The excuse offered is, well of course they do, because CC standards weren’t that bad to begin with.
Here is where I stopped reading:
“So if a new set of learning standards is so similar to the unpopular Common Core, what’s the point? “We want students to be college and career ready. And so, if you look at what colleges expect and what employers respect, it’s probably not too dissimilar with what’s expected in Common Core. So there probably wasn’t a lot of wiggle room so to speak there. And what defines college and career ready in one state is probably very similar to what would define college and career readiness in another state. The other component of this is that the SAT and ACT exams, which are college obviously entrance exams, are aligned to Common Core standards. And so if students really do want to score well on those exams and get into the college of their choice, then chances are they’re going to have to know or be familiar with the kinds of material that Common Core expects them to be familiar with.”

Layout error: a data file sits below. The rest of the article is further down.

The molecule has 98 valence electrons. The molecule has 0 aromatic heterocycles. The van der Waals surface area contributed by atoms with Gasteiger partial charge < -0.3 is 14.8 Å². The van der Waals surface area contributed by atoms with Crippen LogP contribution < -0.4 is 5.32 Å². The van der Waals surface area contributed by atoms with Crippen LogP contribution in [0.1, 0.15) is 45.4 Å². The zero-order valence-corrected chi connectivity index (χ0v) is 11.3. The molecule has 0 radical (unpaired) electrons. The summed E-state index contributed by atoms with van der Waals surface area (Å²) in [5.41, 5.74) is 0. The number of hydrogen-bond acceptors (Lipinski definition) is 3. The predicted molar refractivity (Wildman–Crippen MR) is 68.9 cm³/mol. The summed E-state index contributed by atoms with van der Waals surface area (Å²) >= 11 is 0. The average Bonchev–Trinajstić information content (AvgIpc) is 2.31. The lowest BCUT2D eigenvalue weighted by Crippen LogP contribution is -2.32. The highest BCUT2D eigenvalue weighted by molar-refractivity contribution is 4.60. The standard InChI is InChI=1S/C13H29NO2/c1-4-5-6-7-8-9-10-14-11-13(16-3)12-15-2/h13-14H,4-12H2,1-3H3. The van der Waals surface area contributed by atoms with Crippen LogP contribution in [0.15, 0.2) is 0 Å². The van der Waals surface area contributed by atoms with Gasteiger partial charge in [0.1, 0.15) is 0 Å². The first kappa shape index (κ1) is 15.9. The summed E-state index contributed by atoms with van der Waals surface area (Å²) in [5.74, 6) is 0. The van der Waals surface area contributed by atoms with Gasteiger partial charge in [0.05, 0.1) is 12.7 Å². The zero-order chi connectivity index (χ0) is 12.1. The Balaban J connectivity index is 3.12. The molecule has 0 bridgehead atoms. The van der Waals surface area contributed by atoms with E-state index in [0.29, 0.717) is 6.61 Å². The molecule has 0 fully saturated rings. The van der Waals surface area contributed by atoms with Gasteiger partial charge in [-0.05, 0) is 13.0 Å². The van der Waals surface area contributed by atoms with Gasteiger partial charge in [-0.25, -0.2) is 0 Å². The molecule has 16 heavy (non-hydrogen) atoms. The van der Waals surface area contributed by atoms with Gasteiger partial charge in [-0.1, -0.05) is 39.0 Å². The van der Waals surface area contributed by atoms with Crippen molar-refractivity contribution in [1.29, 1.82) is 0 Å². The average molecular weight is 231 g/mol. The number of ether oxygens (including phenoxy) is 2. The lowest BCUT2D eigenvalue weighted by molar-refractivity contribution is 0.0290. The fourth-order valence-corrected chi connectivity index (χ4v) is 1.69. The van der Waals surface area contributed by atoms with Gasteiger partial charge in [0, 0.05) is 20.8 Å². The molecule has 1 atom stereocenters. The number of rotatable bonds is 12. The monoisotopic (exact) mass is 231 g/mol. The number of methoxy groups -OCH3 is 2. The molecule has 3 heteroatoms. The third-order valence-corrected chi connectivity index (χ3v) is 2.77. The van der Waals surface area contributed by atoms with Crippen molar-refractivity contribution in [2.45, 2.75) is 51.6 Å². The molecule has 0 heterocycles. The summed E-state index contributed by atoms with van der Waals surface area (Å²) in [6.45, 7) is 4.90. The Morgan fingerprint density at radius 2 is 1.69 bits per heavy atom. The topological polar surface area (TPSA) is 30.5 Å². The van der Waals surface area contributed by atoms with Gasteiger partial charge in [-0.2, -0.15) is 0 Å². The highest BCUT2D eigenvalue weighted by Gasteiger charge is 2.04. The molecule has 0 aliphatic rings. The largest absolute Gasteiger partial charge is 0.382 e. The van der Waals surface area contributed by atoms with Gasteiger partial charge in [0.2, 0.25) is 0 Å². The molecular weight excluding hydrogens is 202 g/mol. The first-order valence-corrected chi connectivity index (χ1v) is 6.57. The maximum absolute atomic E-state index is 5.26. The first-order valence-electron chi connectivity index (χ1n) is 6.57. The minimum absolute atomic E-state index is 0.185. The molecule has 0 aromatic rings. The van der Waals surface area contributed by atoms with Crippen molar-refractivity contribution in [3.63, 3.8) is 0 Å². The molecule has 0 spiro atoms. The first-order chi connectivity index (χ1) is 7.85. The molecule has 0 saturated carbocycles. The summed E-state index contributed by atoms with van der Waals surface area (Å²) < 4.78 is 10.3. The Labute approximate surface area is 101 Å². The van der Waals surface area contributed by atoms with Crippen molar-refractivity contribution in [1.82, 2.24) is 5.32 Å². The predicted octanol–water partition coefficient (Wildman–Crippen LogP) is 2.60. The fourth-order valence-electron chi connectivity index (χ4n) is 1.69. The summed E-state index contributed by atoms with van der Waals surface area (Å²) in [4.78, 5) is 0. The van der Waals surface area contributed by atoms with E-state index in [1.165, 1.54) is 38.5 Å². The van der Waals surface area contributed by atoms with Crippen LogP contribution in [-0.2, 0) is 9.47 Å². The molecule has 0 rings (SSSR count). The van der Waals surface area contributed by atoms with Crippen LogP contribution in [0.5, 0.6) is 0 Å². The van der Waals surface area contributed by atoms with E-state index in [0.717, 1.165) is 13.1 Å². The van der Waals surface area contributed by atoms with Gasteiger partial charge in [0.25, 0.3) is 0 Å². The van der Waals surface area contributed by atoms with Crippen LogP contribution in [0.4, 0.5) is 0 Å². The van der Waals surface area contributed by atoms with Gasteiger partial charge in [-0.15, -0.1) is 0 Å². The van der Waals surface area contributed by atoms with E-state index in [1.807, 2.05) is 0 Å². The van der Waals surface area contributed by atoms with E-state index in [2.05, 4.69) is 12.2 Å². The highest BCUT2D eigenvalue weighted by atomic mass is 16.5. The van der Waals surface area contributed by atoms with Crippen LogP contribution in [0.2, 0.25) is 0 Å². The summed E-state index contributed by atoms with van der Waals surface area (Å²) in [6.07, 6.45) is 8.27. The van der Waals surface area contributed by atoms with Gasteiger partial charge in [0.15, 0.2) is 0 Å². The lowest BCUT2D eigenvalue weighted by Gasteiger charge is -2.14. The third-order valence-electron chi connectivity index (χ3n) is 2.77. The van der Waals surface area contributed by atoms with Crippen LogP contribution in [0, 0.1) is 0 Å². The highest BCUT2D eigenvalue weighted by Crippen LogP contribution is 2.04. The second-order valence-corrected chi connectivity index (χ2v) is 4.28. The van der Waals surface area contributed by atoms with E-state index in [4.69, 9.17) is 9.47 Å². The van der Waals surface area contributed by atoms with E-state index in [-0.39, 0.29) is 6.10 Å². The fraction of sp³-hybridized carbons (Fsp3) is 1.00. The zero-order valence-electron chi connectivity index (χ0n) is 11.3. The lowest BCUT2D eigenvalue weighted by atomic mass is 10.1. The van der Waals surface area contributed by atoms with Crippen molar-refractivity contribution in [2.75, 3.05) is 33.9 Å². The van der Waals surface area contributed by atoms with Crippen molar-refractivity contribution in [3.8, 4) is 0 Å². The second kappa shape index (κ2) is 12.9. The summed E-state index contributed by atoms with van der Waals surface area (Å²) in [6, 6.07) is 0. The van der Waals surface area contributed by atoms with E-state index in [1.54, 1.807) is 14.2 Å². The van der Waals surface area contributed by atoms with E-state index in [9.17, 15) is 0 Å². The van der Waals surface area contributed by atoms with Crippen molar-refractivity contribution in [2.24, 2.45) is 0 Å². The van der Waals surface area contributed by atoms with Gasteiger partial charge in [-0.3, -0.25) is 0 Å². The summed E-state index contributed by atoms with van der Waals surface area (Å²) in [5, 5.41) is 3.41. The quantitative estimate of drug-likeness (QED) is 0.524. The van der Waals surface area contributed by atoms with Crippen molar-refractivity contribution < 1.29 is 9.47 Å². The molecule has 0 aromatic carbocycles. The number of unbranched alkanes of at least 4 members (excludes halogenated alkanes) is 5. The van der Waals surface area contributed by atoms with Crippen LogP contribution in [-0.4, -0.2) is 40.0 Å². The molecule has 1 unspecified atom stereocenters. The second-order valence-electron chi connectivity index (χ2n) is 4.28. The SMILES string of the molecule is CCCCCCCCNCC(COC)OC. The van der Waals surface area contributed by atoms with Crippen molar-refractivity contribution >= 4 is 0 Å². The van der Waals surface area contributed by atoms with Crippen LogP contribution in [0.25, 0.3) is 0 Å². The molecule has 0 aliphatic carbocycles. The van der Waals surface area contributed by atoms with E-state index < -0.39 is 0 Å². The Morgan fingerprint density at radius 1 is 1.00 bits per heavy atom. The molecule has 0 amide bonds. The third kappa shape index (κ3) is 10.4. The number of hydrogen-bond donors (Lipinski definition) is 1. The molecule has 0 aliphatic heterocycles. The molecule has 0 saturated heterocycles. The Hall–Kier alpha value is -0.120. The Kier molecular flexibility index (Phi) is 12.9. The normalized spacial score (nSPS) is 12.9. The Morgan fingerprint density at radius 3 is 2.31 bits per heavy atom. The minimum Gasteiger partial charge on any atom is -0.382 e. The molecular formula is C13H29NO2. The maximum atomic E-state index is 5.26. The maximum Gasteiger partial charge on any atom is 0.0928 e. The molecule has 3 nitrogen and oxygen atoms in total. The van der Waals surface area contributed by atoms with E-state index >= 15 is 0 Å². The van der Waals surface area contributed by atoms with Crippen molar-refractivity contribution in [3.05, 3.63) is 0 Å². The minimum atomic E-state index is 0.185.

Sorry, but I’ve seen the deficiencies in CC’s high school math standards. I’ve also seen how the “code words” of reform that are embedded in the standards have resulted in a tsunami of reform math practices and philosophies in many classrooms. The idea of “open ended” questions and problems, is but one of many examples of this type of thinking that has become more popular than Pokemon Go.
I’ve also seen parents who complain vilified as “old fashioned” and standing in the way of real progress. In the meantime, Sylvan, Huntington and Kumon aren’t exactly adopting constructivist tutoring services. You figure it out.